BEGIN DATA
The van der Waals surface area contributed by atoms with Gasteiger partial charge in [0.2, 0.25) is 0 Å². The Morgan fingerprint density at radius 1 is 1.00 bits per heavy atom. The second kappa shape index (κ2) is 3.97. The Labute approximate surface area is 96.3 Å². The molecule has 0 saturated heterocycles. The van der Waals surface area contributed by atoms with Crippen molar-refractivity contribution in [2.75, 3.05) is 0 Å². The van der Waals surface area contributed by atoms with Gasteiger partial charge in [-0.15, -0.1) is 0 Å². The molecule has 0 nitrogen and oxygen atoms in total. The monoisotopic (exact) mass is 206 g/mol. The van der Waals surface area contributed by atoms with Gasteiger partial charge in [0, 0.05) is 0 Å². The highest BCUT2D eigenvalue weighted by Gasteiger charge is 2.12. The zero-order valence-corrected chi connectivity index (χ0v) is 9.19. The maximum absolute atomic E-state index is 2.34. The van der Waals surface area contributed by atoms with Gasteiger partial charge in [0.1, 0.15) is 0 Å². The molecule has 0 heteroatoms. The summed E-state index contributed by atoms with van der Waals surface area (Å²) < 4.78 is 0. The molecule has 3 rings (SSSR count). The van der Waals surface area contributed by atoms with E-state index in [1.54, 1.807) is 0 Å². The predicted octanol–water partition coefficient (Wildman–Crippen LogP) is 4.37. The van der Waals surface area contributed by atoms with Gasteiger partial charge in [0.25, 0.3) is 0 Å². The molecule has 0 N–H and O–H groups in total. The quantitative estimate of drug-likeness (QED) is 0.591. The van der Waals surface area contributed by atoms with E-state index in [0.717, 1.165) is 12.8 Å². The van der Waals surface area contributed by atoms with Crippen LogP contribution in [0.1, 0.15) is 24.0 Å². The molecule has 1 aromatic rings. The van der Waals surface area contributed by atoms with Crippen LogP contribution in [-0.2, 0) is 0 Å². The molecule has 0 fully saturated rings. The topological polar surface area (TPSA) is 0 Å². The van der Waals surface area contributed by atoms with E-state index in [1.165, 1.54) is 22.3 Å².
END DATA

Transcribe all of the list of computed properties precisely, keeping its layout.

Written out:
The van der Waals surface area contributed by atoms with Gasteiger partial charge in [0.2, 0.25) is 0 Å². The Morgan fingerprint density at radius 1 is 1.00 bits per heavy atom. The second kappa shape index (κ2) is 3.97. The Labute approximate surface area is 96.3 Å². The molecule has 0 saturated heterocycles. The van der Waals surface area contributed by atoms with Crippen molar-refractivity contribution in [2.75, 3.05) is 0 Å². The van der Waals surface area contributed by atoms with Gasteiger partial charge in [-0.15, -0.1) is 0 Å². The molecule has 0 nitrogen and oxygen atoms in total. The monoisotopic (exact) mass is 206 g/mol. The van der Waals surface area contributed by atoms with Gasteiger partial charge in [0, 0.05) is 0 Å². The highest BCUT2D eigenvalue weighted by Gasteiger charge is 2.12. The zero-order valence-corrected chi connectivity index (χ0v) is 9.19. The maximum absolute atomic E-state index is 2.34. The van der Waals surface area contributed by atoms with Gasteiger partial charge in [0.1, 0.15) is 0 Å². The molecule has 0 heteroatoms. The summed E-state index contributed by atoms with van der Waals surface area (Å²) < 4.78 is 0. The molecule has 3 rings (SSSR count). The van der Waals surface area contributed by atoms with E-state index in [1.54, 1.807) is 0 Å². The predicted octanol–water partition coefficient (Wildman–Crippen LogP) is 4.37. The van der Waals surface area contributed by atoms with Gasteiger partial charge in [0.25, 0.3) is 0 Å². The molecule has 0 N–H and O–H groups in total. The quantitative estimate of drug-likeness (QED) is 0.591. The van der Waals surface area contributed by atoms with E-state index in [0.717, 1.165) is 12.8 Å². The van der Waals surface area contributed by atoms with Crippen LogP contribution in [0.1, 0.15) is 24.0 Å². The molecule has 1 aromatic rings. The van der Waals surface area contributed by atoms with Crippen LogP contribution in [-0.2, 0) is 0 Å². The molecule has 0 fully saturated rings. The topological polar surface area (TPSA) is 0 Å². The van der Waals surface area contributed by atoms with E-state index in [1.165, 1.54) is 22.3 Å².